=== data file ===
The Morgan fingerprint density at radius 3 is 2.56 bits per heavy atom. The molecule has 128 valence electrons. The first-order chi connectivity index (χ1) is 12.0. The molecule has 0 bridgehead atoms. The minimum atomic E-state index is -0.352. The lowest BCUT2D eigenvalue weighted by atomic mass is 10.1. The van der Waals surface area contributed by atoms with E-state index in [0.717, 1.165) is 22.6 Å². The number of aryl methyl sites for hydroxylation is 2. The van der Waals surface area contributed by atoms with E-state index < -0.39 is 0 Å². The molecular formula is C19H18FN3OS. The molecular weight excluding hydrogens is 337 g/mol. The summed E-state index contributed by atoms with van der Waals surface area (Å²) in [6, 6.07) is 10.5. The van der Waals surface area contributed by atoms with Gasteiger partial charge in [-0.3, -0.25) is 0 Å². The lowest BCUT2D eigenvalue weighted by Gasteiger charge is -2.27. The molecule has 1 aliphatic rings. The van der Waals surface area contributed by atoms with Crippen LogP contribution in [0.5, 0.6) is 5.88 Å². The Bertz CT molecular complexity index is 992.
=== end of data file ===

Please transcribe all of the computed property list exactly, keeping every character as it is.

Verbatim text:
The Morgan fingerprint density at radius 3 is 2.56 bits per heavy atom. The molecule has 128 valence electrons. The first-order chi connectivity index (χ1) is 12.0. The molecule has 0 bridgehead atoms. The minimum atomic E-state index is -0.352. The lowest BCUT2D eigenvalue weighted by atomic mass is 10.1. The van der Waals surface area contributed by atoms with E-state index in [0.717, 1.165) is 22.6 Å². The number of aryl methyl sites for hydroxylation is 2. The van der Waals surface area contributed by atoms with E-state index < -0.39 is 0 Å². The molecular formula is C19H18FN3OS. The molecular weight excluding hydrogens is 337 g/mol. The summed E-state index contributed by atoms with van der Waals surface area (Å²) in [6, 6.07) is 10.5. The van der Waals surface area contributed by atoms with Gasteiger partial charge in [-0.3, -0.25) is 0 Å². The lowest BCUT2D eigenvalue weighted by Gasteiger charge is -2.27. The molecule has 1 aliphatic rings. The van der Waals surface area contributed by atoms with Crippen LogP contribution in [0.5, 0.6) is 5.88 Å². The Bertz CT molecular complexity index is 992.